It seems Abby has it all and is perfectly happy. If only you knew about the recurring nightmares and the secrets she thought she had buried in the past …
Abby has it made, she is living the dream. She is a physician, in a happy marriage with husband James, who is about to begin a career in politics, and together they have two daughters. Life is just perfect. But why does Abby have these recurring nightmares about a girl called Philippa? “When Abby allowed herself to think about Philippa, it was never as a pile of bones but as a girl of fourteen,” we read but other than concluding Philippa must be dead, we are left in the dark. Abby’s nightmares used to be more frequent but she had succeeded in blocking them. This is the first time they have returned for many years, but they have come back with a vengeance! Is it fate that she reads in the paper about a Tuscan villa with hidden bodies? That it would never have become news in the UK if not for the British family discovering the bodies? To know what happened we have to follow Abby back in time …
Abby is terrified from the moment she reads the headlines in the paper about the bodies in the Tuscan villa. Somehow the day she always feared has come. The press had a field day with stories about Villa Leonida, haunted according to the villagers. It feels as though every day brings a new story in the Press about the Tuscan villa and then it transpires that the bodies are murder victims and, probably, British citizens. With James thrusting forward in his political career, Abby dreads that their lives will soon be an open book. What if they find her secret and what would happen if James knew? The guilt which has been building up for years now surfaces and, to make matters worse (if possible) Abby has a feeling she is being followed. When the first envelope arrives, Abby is hardly surprised to see her suspicions confirmed.
There is only one person Abby confided in and it is he, her former boyfriend, she now turns to for help. Hypnotherapy is the only way she will ever find out what happened and she has to know now, has to face her biggest nightmare. With Abby, we go back in years and watch the abrupt ending of her childhood with her mother’s suicide. Her father and his girlfriend marry and Abby is sent away to friends in Tuscany. There she meets the sisters Mina and Philippa, opposites in every way. While Mina is grudging and hostile Philippa is vibrant and buoyant, always seeking the next exciting event. Philippa’s sparkly character is contagious and Abby, although determined to dislike the Villa due to her father sending her away, cannot but follow Philippa in yet another adventure. We are all too aware of the approaching wheels of fate and we know danger has to be around the corner.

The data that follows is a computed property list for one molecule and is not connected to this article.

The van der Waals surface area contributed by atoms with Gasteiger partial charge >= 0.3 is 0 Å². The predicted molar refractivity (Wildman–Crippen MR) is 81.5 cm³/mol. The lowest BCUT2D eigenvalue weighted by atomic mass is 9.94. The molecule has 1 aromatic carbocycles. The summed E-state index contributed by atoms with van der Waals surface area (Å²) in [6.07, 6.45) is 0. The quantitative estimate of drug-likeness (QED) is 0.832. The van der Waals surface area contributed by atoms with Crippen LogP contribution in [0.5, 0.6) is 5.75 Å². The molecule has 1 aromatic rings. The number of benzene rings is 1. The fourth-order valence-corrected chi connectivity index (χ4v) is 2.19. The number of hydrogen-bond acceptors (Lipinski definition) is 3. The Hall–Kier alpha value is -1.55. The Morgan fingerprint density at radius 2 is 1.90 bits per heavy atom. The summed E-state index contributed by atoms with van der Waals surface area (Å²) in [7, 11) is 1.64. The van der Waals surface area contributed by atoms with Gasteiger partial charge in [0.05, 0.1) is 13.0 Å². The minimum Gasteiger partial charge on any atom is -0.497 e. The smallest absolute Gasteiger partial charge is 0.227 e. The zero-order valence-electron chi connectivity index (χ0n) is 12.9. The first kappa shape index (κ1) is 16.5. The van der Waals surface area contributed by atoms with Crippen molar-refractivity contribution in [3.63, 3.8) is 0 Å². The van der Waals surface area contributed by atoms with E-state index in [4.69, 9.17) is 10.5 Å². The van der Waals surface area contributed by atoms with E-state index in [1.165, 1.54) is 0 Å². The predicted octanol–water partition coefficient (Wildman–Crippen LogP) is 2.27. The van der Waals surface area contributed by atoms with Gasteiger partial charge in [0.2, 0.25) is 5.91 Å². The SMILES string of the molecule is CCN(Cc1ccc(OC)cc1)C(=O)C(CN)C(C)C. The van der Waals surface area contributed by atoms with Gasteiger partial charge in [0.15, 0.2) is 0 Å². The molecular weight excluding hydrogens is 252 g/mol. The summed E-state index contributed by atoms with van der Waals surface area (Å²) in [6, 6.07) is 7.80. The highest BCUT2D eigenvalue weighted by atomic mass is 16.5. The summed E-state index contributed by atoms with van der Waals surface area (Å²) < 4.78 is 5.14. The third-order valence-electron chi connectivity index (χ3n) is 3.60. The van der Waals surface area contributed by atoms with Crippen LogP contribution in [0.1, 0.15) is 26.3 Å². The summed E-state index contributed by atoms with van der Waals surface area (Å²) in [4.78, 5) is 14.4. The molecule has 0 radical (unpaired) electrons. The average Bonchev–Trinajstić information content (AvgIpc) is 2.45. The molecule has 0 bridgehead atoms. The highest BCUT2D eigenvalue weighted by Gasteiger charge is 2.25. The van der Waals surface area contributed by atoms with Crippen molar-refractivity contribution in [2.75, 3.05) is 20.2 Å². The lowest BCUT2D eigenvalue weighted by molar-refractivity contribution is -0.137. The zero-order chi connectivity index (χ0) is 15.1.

What an intriguing novel The Silence is! At first, I had a bit of difficulty getting into the story and was also (very cleverly) put on the wrong foot – but then I read one more chapter, another chapter and voila: I could not stop! From the outset, the protagonists’ characters are clearly defined and it is not hard to see how Philippa’s behaviour is causing a great deal of trouble. I felt sad for the children and how they were treated or, at times, completely ignored by their parents. I love the topic of nurture – nature and in this novel, there are certain aspects related to that topic. The novel did leave out a few things and left some questions unanswered. For the intricate topics this novel touched, I found the ending a bit disappointing but I enjoyed reading this captivating thriller. A promising debut novel, written in an entertaining style, seamlessly spanning the stories from the past to the present.
About the Author
Katharine Johnson is a freelance writer and editor and has worked for a variety of magazines. She has a passion for crime novels, old houses and all things Italian (except tiramisu). She grew up in Bristol and has lived in Italy. She currently lives in Berkshire with her husband, three children and madcap spaniel. When not writing, she plays netball badly and is a room guide in a stately home.
|Publisher||CreateSpace Independent Publishing Platform (23 April 2017)|